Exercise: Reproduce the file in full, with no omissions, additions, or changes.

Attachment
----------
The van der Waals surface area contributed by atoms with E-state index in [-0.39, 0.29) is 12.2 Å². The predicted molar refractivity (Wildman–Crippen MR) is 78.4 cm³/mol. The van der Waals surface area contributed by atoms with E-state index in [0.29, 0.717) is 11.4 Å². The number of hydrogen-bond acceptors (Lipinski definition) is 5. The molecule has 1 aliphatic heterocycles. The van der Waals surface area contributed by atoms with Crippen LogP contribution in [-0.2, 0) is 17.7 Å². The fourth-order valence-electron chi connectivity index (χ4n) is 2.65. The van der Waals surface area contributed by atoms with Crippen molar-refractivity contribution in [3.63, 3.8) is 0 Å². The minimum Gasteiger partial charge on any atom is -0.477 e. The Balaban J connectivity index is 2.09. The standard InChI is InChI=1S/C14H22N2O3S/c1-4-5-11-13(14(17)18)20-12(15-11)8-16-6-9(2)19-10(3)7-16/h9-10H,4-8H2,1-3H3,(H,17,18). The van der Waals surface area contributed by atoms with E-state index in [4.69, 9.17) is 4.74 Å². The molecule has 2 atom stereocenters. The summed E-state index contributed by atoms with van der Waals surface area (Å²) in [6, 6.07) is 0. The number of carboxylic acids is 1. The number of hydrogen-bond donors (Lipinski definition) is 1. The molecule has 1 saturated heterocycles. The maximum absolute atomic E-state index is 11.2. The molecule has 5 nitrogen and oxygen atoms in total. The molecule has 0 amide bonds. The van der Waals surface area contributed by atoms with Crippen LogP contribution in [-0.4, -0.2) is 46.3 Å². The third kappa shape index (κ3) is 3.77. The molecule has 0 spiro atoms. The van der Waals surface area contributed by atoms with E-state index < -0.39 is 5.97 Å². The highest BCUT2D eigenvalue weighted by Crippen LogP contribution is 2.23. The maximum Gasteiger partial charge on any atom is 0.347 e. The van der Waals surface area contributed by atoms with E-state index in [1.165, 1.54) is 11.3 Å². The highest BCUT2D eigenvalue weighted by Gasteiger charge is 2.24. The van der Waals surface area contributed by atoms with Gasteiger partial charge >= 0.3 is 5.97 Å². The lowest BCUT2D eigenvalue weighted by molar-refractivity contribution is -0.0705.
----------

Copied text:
The van der Waals surface area contributed by atoms with E-state index in [-0.39, 0.29) is 12.2 Å². The predicted molar refractivity (Wildman–Crippen MR) is 78.4 cm³/mol. The van der Waals surface area contributed by atoms with E-state index in [0.29, 0.717) is 11.4 Å². The number of hydrogen-bond acceptors (Lipinski definition) is 5. The molecule has 1 aliphatic heterocycles. The van der Waals surface area contributed by atoms with Crippen LogP contribution in [-0.2, 0) is 17.7 Å². The fourth-order valence-electron chi connectivity index (χ4n) is 2.65. The van der Waals surface area contributed by atoms with Crippen molar-refractivity contribution in [3.63, 3.8) is 0 Å². The minimum Gasteiger partial charge on any atom is -0.477 e. The Balaban J connectivity index is 2.09. The standard InChI is InChI=1S/C14H22N2O3S/c1-4-5-11-13(14(17)18)20-12(15-11)8-16-6-9(2)19-10(3)7-16/h9-10H,4-8H2,1-3H3,(H,17,18). The van der Waals surface area contributed by atoms with E-state index in [4.69, 9.17) is 4.74 Å². The molecule has 2 atom stereocenters. The summed E-state index contributed by atoms with van der Waals surface area (Å²) in [6, 6.07) is 0. The number of carboxylic acids is 1. The number of hydrogen-bond donors (Lipinski definition) is 1. The molecule has 1 saturated heterocycles. The maximum absolute atomic E-state index is 11.2. The molecule has 5 nitrogen and oxygen atoms in total. The molecule has 0 amide bonds. The van der Waals surface area contributed by atoms with Crippen LogP contribution in [-0.4, -0.2) is 46.3 Å². The third kappa shape index (κ3) is 3.77. The molecule has 0 spiro atoms. The van der Waals surface area contributed by atoms with E-state index < -0.39 is 5.97 Å². The highest BCUT2D eigenvalue weighted by Crippen LogP contribution is 2.23. The maximum Gasteiger partial charge on any atom is 0.347 e. The van der Waals surface area contributed by atoms with E-state index in [1.165, 1.54) is 11.3 Å². The highest BCUT2D eigenvalue weighted by Gasteiger charge is 2.24. The van der Waals surface area contributed by atoms with Gasteiger partial charge >= 0.3 is 5.97 Å². The lowest BCUT2D eigenvalue weighted by molar-refractivity contribution is -0.0705.